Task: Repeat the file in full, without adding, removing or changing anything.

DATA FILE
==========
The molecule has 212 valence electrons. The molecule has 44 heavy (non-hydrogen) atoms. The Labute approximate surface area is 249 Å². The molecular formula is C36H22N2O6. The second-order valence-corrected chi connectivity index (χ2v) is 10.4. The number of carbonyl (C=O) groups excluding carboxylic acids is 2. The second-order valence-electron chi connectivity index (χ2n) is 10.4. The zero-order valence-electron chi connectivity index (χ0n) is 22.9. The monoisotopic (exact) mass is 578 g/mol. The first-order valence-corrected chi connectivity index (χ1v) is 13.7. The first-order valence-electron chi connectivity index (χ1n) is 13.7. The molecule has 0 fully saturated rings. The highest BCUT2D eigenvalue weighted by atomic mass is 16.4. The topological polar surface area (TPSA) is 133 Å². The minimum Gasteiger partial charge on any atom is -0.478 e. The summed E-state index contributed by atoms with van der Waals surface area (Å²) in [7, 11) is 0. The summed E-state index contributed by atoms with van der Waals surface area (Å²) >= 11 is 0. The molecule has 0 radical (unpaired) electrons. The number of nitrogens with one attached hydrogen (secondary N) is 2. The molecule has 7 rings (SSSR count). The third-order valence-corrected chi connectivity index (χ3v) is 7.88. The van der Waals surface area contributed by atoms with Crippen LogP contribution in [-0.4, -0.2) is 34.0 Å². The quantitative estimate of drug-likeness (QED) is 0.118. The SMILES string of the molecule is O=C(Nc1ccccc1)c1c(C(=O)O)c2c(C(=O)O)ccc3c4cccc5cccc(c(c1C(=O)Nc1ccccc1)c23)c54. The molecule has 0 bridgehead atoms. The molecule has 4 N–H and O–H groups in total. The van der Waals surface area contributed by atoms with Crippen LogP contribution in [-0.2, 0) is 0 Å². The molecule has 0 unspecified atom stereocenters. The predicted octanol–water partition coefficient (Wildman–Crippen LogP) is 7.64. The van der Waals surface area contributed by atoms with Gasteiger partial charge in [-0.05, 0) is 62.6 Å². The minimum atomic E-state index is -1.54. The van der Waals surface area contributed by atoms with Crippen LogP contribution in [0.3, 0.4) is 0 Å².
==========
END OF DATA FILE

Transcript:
The molecule has 212 valence electrons. The molecule has 44 heavy (non-hydrogen) atoms. The Labute approximate surface area is 249 Å². The molecular formula is C36H22N2O6. The second-order valence-corrected chi connectivity index (χ2v) is 10.4. The number of carbonyl (C=O) groups excluding carboxylic acids is 2. The second-order valence-electron chi connectivity index (χ2n) is 10.4. The zero-order valence-electron chi connectivity index (χ0n) is 22.9. The monoisotopic (exact) mass is 578 g/mol. The first-order valence-corrected chi connectivity index (χ1v) is 13.7. The first-order valence-electron chi connectivity index (χ1n) is 13.7. The molecule has 0 fully saturated rings. The highest BCUT2D eigenvalue weighted by atomic mass is 16.4. The topological polar surface area (TPSA) is 133 Å². The minimum Gasteiger partial charge on any atom is -0.478 e. The summed E-state index contributed by atoms with van der Waals surface area (Å²) in [7, 11) is 0. The summed E-state index contributed by atoms with van der Waals surface area (Å²) >= 11 is 0. The molecule has 0 radical (unpaired) electrons. The number of nitrogens with one attached hydrogen (secondary N) is 2. The molecule has 7 rings (SSSR count). The third-order valence-corrected chi connectivity index (χ3v) is 7.88. The van der Waals surface area contributed by atoms with Crippen LogP contribution in [-0.4, -0.2) is 34.0 Å². The quantitative estimate of drug-likeness (QED) is 0.118. The SMILES string of the molecule is O=C(Nc1ccccc1)c1c(C(=O)O)c2c(C(=O)O)ccc3c4cccc5cccc(c(c1C(=O)Nc1ccccc1)c23)c54. The molecule has 0 bridgehead atoms. The molecule has 4 N–H and O–H groups in total. The van der Waals surface area contributed by atoms with Crippen LogP contribution in [-0.2, 0) is 0 Å². The molecule has 0 unspecified atom stereocenters. The predicted octanol–water partition coefficient (Wildman–Crippen LogP) is 7.64. The van der Waals surface area contributed by atoms with Gasteiger partial charge in [-0.05, 0) is 62.6 Å². The minimum atomic E-state index is -1.54. The van der Waals surface area contributed by atoms with Crippen LogP contribution in [0.3, 0.4) is 0 Å².